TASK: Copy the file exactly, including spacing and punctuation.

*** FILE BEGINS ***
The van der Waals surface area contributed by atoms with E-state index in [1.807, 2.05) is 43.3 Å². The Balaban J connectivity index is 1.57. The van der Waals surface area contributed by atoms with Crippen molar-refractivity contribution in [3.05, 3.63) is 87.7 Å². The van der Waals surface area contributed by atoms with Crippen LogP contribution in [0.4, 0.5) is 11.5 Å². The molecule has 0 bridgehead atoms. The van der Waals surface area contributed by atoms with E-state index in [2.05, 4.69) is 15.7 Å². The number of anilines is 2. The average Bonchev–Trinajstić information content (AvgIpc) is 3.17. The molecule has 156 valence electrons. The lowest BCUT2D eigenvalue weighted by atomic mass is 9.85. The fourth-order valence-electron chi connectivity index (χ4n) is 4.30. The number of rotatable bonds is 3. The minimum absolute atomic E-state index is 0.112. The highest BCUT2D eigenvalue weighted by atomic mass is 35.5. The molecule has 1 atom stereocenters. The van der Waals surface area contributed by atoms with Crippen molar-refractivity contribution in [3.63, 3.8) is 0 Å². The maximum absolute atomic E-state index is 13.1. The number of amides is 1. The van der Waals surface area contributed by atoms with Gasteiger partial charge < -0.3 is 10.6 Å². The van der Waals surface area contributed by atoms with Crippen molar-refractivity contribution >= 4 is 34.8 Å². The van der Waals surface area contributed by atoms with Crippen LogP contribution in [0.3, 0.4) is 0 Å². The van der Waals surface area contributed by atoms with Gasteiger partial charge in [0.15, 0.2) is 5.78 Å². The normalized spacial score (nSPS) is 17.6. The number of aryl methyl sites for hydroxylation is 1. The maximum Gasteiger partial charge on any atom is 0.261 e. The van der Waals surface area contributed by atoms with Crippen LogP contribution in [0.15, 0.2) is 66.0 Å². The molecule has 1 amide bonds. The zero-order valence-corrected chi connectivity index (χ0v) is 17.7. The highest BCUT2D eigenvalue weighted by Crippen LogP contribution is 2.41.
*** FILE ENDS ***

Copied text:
The van der Waals surface area contributed by atoms with E-state index in [1.807, 2.05) is 43.3 Å². The Balaban J connectivity index is 1.57. The van der Waals surface area contributed by atoms with Crippen molar-refractivity contribution in [3.05, 3.63) is 87.7 Å². The van der Waals surface area contributed by atoms with Crippen LogP contribution in [0.4, 0.5) is 11.5 Å². The molecule has 0 bridgehead atoms. The van der Waals surface area contributed by atoms with E-state index in [2.05, 4.69) is 15.7 Å². The number of anilines is 2. The average Bonchev–Trinajstić information content (AvgIpc) is 3.17. The molecule has 156 valence electrons. The lowest BCUT2D eigenvalue weighted by atomic mass is 9.85. The fourth-order valence-electron chi connectivity index (χ4n) is 4.30. The number of rotatable bonds is 3. The minimum absolute atomic E-state index is 0.112. The highest BCUT2D eigenvalue weighted by atomic mass is 35.5. The molecule has 1 atom stereocenters. The van der Waals surface area contributed by atoms with Crippen molar-refractivity contribution in [3.63, 3.8) is 0 Å². The maximum absolute atomic E-state index is 13.1. The number of amides is 1. The van der Waals surface area contributed by atoms with Gasteiger partial charge < -0.3 is 10.6 Å². The van der Waals surface area contributed by atoms with Crippen molar-refractivity contribution >= 4 is 34.8 Å². The van der Waals surface area contributed by atoms with Crippen LogP contribution in [0.3, 0.4) is 0 Å². The van der Waals surface area contributed by atoms with Gasteiger partial charge in [0.15, 0.2) is 5.78 Å². The normalized spacial score (nSPS) is 17.6. The number of aryl methyl sites for hydroxylation is 1. The maximum Gasteiger partial charge on any atom is 0.261 e. The van der Waals surface area contributed by atoms with Crippen LogP contribution in [0.15, 0.2) is 66.0 Å². The molecule has 1 amide bonds. The zero-order valence-corrected chi connectivity index (χ0v) is 17.7. The highest BCUT2D eigenvalue weighted by Crippen LogP contribution is 2.41.